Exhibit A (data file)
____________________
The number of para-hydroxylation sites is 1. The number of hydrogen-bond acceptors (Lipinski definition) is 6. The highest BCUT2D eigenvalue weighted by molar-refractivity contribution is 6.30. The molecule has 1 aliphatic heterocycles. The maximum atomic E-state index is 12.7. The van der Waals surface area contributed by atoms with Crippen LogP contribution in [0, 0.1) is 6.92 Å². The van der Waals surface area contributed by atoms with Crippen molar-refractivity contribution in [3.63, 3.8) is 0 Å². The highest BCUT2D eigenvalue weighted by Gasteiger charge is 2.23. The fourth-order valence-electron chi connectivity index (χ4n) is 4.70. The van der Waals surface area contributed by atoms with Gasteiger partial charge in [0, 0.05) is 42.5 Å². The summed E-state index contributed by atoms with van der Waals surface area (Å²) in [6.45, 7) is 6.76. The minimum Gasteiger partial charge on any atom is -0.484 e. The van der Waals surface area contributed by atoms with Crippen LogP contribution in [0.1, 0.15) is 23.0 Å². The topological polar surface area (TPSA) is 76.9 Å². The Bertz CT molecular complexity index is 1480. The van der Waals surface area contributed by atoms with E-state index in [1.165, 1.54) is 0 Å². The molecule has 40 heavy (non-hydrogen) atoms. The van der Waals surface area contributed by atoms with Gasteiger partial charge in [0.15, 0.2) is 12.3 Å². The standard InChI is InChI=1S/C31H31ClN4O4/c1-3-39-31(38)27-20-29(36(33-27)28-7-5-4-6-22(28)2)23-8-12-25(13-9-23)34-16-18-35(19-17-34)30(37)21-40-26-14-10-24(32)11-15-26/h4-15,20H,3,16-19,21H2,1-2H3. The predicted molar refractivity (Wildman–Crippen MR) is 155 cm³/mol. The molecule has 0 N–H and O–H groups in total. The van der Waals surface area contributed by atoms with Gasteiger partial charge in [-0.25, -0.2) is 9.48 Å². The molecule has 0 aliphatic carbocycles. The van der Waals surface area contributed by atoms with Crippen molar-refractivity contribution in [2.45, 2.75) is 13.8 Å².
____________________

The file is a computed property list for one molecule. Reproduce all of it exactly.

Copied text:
The number of para-hydroxylation sites is 1. The number of hydrogen-bond acceptors (Lipinski definition) is 6. The highest BCUT2D eigenvalue weighted by molar-refractivity contribution is 6.30. The molecule has 1 aliphatic heterocycles. The maximum atomic E-state index is 12.7. The van der Waals surface area contributed by atoms with Crippen LogP contribution in [0, 0.1) is 6.92 Å². The van der Waals surface area contributed by atoms with Crippen molar-refractivity contribution in [3.63, 3.8) is 0 Å². The highest BCUT2D eigenvalue weighted by Gasteiger charge is 2.23. The fourth-order valence-electron chi connectivity index (χ4n) is 4.70. The van der Waals surface area contributed by atoms with Gasteiger partial charge in [0, 0.05) is 42.5 Å². The summed E-state index contributed by atoms with van der Waals surface area (Å²) in [6.45, 7) is 6.76. The minimum Gasteiger partial charge on any atom is -0.484 e. The van der Waals surface area contributed by atoms with Crippen LogP contribution in [0.1, 0.15) is 23.0 Å². The topological polar surface area (TPSA) is 76.9 Å². The Bertz CT molecular complexity index is 1480. The van der Waals surface area contributed by atoms with E-state index in [1.165, 1.54) is 0 Å². The molecule has 40 heavy (non-hydrogen) atoms. The van der Waals surface area contributed by atoms with Gasteiger partial charge in [0.15, 0.2) is 12.3 Å². The standard InChI is InChI=1S/C31H31ClN4O4/c1-3-39-31(38)27-20-29(36(33-27)28-7-5-4-6-22(28)2)23-8-12-25(13-9-23)34-16-18-35(19-17-34)30(37)21-40-26-14-10-24(32)11-15-26/h4-15,20H,3,16-19,21H2,1-2H3. The predicted molar refractivity (Wildman–Crippen MR) is 155 cm³/mol. The molecule has 0 N–H and O–H groups in total. The van der Waals surface area contributed by atoms with Gasteiger partial charge in [-0.25, -0.2) is 9.48 Å². The molecule has 0 aliphatic carbocycles. The van der Waals surface area contributed by atoms with Crippen molar-refractivity contribution in [2.45, 2.75) is 13.8 Å².